Have multiple example ready to exhibit your ability to complete the job successfully and make them applicable to the job. Be concise and specific, and do not ramble. If you are not sure you are answered the question, ask the interviewer if they would like more detail.
IFTSA Crew: Our members asked how to address the question regarding salary. What does a candidate say?
Leeanne: Well if you work with a recruiter they should have already submitted that for you, so you can state that anything within the range they submitted is fine. If this is not the case, reference an industry standard, but try to avoid salary discussion early on. It can prevent you from moving forward in the process when it doesn’t need to. “Do not offer an exact figure – Indicate that your interest is based on the company, associates, the position and opportunity and that you believe that fair, amicable terms can be agreed upon.”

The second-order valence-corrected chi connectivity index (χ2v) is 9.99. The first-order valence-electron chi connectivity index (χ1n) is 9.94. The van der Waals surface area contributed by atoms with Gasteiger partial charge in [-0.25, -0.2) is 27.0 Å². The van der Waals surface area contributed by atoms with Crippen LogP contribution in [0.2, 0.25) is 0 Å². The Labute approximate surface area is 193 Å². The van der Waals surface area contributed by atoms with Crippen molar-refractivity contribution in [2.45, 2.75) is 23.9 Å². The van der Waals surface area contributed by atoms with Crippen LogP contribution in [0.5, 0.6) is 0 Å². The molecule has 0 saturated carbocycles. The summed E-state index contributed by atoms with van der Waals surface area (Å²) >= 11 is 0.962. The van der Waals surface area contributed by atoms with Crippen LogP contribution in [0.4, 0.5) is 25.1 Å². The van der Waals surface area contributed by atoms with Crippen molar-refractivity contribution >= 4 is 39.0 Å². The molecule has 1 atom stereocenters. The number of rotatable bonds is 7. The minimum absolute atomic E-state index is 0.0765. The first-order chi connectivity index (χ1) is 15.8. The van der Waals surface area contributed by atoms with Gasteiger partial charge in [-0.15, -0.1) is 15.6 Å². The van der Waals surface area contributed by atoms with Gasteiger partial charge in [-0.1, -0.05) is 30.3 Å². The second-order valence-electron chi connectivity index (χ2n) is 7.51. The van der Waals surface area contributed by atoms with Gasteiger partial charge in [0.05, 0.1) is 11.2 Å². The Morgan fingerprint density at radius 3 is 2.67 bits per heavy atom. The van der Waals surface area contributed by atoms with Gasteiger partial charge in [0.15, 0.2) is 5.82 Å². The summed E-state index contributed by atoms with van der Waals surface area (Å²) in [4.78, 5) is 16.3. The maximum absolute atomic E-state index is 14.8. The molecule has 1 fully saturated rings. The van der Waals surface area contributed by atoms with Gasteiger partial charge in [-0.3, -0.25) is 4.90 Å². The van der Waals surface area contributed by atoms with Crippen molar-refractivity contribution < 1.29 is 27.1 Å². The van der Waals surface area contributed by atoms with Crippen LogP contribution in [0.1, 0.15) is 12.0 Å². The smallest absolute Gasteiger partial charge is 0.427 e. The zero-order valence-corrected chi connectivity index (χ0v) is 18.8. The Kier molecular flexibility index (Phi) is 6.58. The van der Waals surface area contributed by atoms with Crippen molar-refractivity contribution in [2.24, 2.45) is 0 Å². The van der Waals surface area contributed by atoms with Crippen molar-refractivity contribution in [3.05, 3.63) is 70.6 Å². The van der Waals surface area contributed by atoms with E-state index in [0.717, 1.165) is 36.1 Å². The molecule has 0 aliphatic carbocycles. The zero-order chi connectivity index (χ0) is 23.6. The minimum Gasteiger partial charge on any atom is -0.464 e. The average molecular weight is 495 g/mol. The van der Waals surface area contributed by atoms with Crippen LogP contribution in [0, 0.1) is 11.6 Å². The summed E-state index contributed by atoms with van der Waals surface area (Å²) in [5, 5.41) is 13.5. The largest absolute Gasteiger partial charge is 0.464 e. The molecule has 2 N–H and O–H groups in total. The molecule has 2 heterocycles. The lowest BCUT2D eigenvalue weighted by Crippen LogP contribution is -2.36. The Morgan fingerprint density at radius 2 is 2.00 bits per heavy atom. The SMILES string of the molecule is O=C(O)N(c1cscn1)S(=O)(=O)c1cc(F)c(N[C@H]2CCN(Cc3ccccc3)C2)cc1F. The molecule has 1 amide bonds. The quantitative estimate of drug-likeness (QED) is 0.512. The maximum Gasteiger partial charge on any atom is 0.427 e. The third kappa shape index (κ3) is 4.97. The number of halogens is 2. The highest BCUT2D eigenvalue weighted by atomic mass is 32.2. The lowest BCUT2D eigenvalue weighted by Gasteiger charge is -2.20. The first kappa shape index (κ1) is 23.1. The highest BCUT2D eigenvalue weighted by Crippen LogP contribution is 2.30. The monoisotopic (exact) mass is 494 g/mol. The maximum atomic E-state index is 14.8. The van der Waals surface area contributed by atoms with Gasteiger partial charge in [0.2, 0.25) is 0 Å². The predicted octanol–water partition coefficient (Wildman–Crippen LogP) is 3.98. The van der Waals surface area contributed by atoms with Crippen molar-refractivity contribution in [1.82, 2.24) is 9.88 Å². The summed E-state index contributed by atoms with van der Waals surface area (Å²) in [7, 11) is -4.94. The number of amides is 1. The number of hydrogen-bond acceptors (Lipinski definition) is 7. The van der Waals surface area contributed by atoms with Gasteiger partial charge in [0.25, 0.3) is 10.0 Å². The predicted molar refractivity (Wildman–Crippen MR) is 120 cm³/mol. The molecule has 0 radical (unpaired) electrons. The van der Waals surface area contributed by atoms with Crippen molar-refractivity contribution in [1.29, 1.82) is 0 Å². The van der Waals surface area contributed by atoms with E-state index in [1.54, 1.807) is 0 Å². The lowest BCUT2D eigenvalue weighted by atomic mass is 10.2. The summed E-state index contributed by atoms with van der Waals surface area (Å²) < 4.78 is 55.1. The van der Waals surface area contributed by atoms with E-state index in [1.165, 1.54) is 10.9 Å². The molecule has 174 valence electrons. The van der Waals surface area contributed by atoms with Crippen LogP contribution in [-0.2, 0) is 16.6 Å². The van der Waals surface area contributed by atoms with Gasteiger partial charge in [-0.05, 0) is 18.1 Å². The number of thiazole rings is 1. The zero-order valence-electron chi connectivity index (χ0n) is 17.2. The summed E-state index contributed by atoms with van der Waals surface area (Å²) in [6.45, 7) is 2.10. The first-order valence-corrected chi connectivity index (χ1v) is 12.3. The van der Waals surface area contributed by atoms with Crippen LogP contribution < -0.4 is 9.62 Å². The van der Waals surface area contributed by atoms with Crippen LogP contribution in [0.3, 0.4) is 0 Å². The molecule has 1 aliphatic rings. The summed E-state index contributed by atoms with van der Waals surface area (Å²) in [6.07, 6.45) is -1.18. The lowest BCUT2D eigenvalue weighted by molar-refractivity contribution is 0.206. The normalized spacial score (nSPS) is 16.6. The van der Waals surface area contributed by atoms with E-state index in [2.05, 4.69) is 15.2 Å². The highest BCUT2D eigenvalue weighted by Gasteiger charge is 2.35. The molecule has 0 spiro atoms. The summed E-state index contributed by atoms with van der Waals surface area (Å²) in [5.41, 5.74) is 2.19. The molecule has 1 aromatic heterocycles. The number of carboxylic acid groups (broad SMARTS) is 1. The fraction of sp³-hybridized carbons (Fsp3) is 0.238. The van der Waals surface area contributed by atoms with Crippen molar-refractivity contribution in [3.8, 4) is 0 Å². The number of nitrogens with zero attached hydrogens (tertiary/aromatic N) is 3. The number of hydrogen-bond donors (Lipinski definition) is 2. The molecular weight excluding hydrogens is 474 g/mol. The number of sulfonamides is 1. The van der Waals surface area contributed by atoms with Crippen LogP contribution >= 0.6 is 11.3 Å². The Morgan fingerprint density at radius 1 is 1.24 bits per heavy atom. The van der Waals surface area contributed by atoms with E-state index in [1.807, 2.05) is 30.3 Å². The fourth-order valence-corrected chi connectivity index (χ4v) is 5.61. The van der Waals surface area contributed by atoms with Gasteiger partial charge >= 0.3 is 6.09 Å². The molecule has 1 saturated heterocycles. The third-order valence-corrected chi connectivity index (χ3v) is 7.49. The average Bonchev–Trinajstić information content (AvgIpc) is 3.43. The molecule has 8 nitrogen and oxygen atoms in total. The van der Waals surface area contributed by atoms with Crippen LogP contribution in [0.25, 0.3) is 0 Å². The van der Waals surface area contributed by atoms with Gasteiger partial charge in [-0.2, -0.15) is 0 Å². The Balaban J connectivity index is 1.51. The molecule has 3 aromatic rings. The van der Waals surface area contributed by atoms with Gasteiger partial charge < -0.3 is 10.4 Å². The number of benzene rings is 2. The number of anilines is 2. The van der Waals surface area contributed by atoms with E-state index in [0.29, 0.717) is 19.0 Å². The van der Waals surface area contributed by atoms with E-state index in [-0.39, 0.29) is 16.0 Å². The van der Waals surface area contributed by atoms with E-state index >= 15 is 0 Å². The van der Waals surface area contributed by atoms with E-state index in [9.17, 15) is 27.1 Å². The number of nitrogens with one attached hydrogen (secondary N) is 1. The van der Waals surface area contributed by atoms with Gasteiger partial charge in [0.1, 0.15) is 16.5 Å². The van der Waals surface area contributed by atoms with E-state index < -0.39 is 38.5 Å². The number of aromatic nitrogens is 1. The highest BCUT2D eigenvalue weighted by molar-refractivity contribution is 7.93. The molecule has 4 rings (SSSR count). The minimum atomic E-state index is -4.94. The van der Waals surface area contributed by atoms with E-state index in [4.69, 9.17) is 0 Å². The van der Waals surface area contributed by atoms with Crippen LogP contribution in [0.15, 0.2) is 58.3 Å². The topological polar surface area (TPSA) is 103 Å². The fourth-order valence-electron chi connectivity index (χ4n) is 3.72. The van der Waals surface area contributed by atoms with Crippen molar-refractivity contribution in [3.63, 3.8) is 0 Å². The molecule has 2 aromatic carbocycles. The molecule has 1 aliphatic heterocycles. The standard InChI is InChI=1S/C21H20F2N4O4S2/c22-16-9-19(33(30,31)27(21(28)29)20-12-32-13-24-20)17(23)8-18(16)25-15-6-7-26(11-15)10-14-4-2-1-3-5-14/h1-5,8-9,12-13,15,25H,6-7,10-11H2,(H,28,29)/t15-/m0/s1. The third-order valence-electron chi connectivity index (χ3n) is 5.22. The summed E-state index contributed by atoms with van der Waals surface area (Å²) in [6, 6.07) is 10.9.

Leeanne Hudson worked in the food and beverage industry for 18 years before becoming a recruiter. She has a Bachelor’s in Biology & Food Science and Masters in Food Safety & QA Management. She has worked in corn milling, sucrose, flavors, sweet ingredients and cereal manufacturing and held various roles as a chemist, food safety specialist, production supervisor, high performance team development coach, quality supervisor, Quality/Food Safety & Regulatory BU Lead, Director and Sr. Director of Quality and Technical Service Before becoming an Executive Recruiter. She now gets to combine her passions for food safety and people – beyond the technical aspects of any job she looks for a cultural match that will enhance the interviewee’s feeling of value and will in turn allow them contribute to building world class organizations.